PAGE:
One of the most popular comments in response to Hu’s post basically summarized Hu’s message, writing: “America’s goal is to suppress China. The leaders might be different, the methods might not be the same, but the goal remains unchanged.”

 

Prof. Shen Yi: “It’s all for the betterment of the US – not for China.”

 

Shen Yi (沈逸) is the Associate Professor of the School of International Relations and Public Affairs at Fudan University. On Weibo, he has over 927,000 fans.

On November 10, Shen commented on Biden’s win through a video that was published on Chinese social media by The Observer (观察者).

Shen’s view is somewhat different than that of Hu. Instead of arguing that it does not matter whether Biden or Trump takes office, Shen argues that Chinese people should not mistake foreign politicians for friends, and remember that U.S.-China relations are all about power politics. Even though Chinese netizens sometimes warm up to American leaders like ‘Grandpa Bai’ (拜爷爷), and jokingly make them part of their daily discussions, their views of them should be more serious.

Shen says: “When the American media announced Biden’s victory, there were even some people in China who ‘shed tears of gratitude’, thinking that Sino-American relations will now get back on track.” But Shen gives a warning to those who sighed with relief about Biden’s win, saying: “You should not forget that Biden is a politician. He is an American politician. (..) He is not a Chinese leader.”

Shen suggests that even if Biden would relax some of the tougher China policies after he takes office, for example regarding trade or technology, he would only do so for the betterment of the U.S., not because it would help China. Trump put ‘America first’, but so will future U.S. leaders: “It’s all for themselves.”

Shen mentions that Chinese people should draw a lesson from China’s position during the Korean War and its ‘Resist America, Aid North Korea’ campaign, when China fought on Korean soil to counter ‘American aggression.’ In the worst-case scenario, he argues, China would again firmly stand ground against U.S. powers: “To combat American hegemony, we can only respond with the only language they can understand.”

 

Prof. Yao Yang: “It’s impossible to go back to how U.S.-China relations used to be.”

 

“During Trump’s four years in office, he’s established a political heritage that can’t be immediately erased – including the worsened relations between the U.S. and China. If Biden takes power, will there be a shift in Sino-American relations?”

Yao Yang (姚洋) is the dean and professor at the National School of Development of Peking University. He previously also taught at the University of Washington and New York.

In a recent op-ed for Beijing News, the professor writes that in these initial discussions of what Biden’s office might mean for the future of the relations between Beijing and Washington, it must first be acknowledged that Chinese-U.S. relations will never go back to how they used to be.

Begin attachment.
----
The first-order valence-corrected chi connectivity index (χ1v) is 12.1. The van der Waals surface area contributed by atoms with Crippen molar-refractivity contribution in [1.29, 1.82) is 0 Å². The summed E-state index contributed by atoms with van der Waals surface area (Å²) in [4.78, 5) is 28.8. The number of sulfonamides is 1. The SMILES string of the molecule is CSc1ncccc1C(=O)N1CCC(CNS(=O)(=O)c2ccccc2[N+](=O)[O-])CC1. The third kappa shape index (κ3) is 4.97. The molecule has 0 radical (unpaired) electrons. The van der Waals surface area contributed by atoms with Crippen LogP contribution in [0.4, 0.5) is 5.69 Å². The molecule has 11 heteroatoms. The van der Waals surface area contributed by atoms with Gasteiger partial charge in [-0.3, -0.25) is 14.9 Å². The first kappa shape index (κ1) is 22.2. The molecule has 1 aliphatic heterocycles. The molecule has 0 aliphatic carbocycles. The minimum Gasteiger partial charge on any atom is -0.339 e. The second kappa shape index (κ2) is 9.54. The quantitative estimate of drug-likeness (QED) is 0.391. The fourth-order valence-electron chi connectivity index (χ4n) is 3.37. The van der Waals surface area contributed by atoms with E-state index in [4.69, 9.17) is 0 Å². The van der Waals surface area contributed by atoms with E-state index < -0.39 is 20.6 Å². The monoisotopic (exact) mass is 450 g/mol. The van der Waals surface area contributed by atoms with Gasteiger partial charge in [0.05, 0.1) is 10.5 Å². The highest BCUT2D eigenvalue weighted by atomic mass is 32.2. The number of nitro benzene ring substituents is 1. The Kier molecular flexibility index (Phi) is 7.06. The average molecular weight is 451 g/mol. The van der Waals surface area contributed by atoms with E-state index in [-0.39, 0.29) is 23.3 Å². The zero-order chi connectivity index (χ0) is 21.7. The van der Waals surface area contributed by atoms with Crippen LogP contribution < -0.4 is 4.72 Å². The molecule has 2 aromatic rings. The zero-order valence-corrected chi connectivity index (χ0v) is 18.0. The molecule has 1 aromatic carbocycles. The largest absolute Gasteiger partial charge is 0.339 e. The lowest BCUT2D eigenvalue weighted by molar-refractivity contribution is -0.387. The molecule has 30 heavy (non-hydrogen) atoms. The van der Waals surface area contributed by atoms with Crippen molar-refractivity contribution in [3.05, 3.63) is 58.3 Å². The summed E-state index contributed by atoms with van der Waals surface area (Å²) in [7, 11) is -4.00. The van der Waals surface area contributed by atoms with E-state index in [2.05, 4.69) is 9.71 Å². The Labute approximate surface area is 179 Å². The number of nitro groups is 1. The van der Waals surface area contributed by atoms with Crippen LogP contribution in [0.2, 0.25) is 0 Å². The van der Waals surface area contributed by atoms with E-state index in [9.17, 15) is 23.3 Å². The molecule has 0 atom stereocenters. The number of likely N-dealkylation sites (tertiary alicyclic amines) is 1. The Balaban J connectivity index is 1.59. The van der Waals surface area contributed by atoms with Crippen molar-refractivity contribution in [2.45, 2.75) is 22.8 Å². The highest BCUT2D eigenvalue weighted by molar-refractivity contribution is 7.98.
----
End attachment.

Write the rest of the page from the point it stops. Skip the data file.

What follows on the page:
Whereas Hu took a stance from the perspective of the people, and Shen discussed the upcoming Biden era from the stance of international power relations, Yang approaches the subject through a more historical lens.

Yang argues that the tensions between China and the U.S. did not start with Trump. Obama’s “pivot to Asia” strategy, which tried to peacefully contain China’s ambitions, disrupted the general tranquility that existed before 2008. “China started to be seen as a rival,” Yang writes, adding that this idea of the U.S. and China being geopolitical competitors was continued under Trump and is expected to remain the same under Biden.

Looking back at half a century of U.S.-China relations, Yang claims that the friendly relations between the two countries in the 1970s and 1980s were because of the changing relations with the Soviet-Union and that the U.S. policy of engagement with China from the 1990s to 2010 was based on the hope that China would become more like the United States.

When, around 2010, it became clear to the U.S. elite and leadership that China was not going to be Americanized and that the Chinese path to development was actually successful, the response was one of resentment. Yang asserts that the China policies during the four years under Trump show this angry response towards a China that has taken a different route than America had hoped for during the decades preceding 2010.

Does this mean that nothing will change for U.S.-China relations under Biden? Not necessarily so. Although the two countries will remain to have a competitive relationship, Yang does expect China and the U.S. to have more peaceful relations under the administration of Biden, which will shift away from Trump’s “Cold War mentality” towards China.

 

Zheng Yongnian: “Biden’s China Policy will be much more predictable.”

 

An interview with Chinese political scientist and political commentator Zheng Yongnian (郑永年) was posted by 21st Century Business Herald (21世纪经济报道) on November 11, focusing on American politics and Biden.

Zheng holds similar views on the upcoming Biden era as the other commentators mentioned in this article, namely that the general state of China-US relations will not be drastically changed when Biden comes to power.

Zheng does stress, however, that Biden’s win might have a positive impact on the international community at large, bringing more rationality and an intention to cooperate. In that regard, the Biden era will probably be more similar to the Obama presidency, Zheng says.